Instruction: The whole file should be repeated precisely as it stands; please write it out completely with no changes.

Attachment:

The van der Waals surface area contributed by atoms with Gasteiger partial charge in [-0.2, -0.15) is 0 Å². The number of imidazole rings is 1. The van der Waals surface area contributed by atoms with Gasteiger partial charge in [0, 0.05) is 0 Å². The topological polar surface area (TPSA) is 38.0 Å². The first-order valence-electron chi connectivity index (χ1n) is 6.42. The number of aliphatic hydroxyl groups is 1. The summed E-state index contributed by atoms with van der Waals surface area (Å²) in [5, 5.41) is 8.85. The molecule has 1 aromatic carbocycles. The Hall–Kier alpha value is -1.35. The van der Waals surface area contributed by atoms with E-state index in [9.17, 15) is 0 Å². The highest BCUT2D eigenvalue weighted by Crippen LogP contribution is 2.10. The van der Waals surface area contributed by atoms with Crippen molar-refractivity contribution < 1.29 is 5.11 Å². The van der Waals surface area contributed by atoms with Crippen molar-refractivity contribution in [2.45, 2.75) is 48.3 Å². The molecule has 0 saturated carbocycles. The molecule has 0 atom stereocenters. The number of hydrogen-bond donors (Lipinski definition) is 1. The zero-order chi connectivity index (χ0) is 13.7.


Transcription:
The van der Waals surface area contributed by atoms with Gasteiger partial charge in [-0.2, -0.15) is 0 Å². The number of imidazole rings is 1. The van der Waals surface area contributed by atoms with Gasteiger partial charge in [0, 0.05) is 0 Å². The topological polar surface area (TPSA) is 38.0 Å². The first-order valence-electron chi connectivity index (χ1n) is 6.42. The number of aliphatic hydroxyl groups is 1. The summed E-state index contributed by atoms with van der Waals surface area (Å²) in [5, 5.41) is 8.85. The molecule has 1 aromatic carbocycles. The Hall–Kier alpha value is -1.35. The van der Waals surface area contributed by atoms with E-state index in [9.17, 15) is 0 Å². The highest BCUT2D eigenvalue weighted by Crippen LogP contribution is 2.10. The van der Waals surface area contributed by atoms with Crippen molar-refractivity contribution < 1.29 is 5.11 Å². The van der Waals surface area contributed by atoms with Crippen molar-refractivity contribution in [2.45, 2.75) is 48.3 Å². The molecule has 0 saturated carbocycles. The molecule has 0 atom stereocenters. The number of hydrogen-bond donors (Lipinski definition) is 1. The zero-order chi connectivity index (χ0) is 13.7.